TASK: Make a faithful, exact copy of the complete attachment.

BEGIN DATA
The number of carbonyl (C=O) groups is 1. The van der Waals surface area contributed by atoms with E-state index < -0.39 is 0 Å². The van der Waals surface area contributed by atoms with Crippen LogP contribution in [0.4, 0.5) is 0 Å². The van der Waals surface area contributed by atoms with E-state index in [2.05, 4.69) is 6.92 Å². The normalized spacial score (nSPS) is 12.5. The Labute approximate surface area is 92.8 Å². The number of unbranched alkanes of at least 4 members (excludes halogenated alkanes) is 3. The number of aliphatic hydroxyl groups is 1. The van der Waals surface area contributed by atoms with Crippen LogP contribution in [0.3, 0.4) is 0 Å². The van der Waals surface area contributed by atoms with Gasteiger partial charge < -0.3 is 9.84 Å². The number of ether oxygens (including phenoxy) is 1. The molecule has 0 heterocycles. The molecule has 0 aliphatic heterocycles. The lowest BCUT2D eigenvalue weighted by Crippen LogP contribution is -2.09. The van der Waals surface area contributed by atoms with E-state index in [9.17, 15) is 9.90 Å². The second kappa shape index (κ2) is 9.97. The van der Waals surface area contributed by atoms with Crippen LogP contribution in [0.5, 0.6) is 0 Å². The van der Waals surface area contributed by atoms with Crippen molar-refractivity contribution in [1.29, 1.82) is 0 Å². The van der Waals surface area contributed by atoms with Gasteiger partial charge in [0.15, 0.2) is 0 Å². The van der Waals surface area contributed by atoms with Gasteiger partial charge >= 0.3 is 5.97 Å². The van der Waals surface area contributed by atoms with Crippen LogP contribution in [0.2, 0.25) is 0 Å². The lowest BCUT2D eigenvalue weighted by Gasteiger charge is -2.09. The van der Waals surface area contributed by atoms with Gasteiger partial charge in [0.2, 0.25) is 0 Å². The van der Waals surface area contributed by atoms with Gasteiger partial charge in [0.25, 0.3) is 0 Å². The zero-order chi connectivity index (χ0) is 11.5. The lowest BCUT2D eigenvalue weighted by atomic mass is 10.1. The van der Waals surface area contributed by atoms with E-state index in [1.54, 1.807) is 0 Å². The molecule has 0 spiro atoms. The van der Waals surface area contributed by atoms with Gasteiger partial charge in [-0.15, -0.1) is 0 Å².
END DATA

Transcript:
The number of carbonyl (C=O) groups is 1. The van der Waals surface area contributed by atoms with E-state index < -0.39 is 0 Å². The van der Waals surface area contributed by atoms with Crippen LogP contribution in [0.4, 0.5) is 0 Å². The van der Waals surface area contributed by atoms with E-state index in [2.05, 4.69) is 6.92 Å². The normalized spacial score (nSPS) is 12.5. The Labute approximate surface area is 92.8 Å². The number of unbranched alkanes of at least 4 members (excludes halogenated alkanes) is 3. The number of aliphatic hydroxyl groups is 1. The van der Waals surface area contributed by atoms with Crippen LogP contribution in [0.3, 0.4) is 0 Å². The van der Waals surface area contributed by atoms with Gasteiger partial charge < -0.3 is 9.84 Å². The number of ether oxygens (including phenoxy) is 1. The molecule has 0 heterocycles. The molecule has 0 aliphatic heterocycles. The lowest BCUT2D eigenvalue weighted by Crippen LogP contribution is -2.09. The van der Waals surface area contributed by atoms with E-state index in [9.17, 15) is 9.90 Å². The second kappa shape index (κ2) is 9.97. The van der Waals surface area contributed by atoms with Crippen LogP contribution in [0.5, 0.6) is 0 Å². The van der Waals surface area contributed by atoms with Crippen molar-refractivity contribution in [1.29, 1.82) is 0 Å². The van der Waals surface area contributed by atoms with Gasteiger partial charge in [0.15, 0.2) is 0 Å². The van der Waals surface area contributed by atoms with Gasteiger partial charge >= 0.3 is 5.97 Å². The van der Waals surface area contributed by atoms with Crippen LogP contribution in [0.2, 0.25) is 0 Å². The lowest BCUT2D eigenvalue weighted by Gasteiger charge is -2.09. The van der Waals surface area contributed by atoms with Gasteiger partial charge in [0.2, 0.25) is 0 Å². The van der Waals surface area contributed by atoms with Gasteiger partial charge in [0.25, 0.3) is 0 Å². The zero-order chi connectivity index (χ0) is 11.5. The lowest BCUT2D eigenvalue weighted by atomic mass is 10.1. The van der Waals surface area contributed by atoms with E-state index in [1.54, 1.807) is 0 Å². The molecule has 0 spiro atoms. The van der Waals surface area contributed by atoms with Gasteiger partial charge in [-0.15, -0.1) is 0 Å².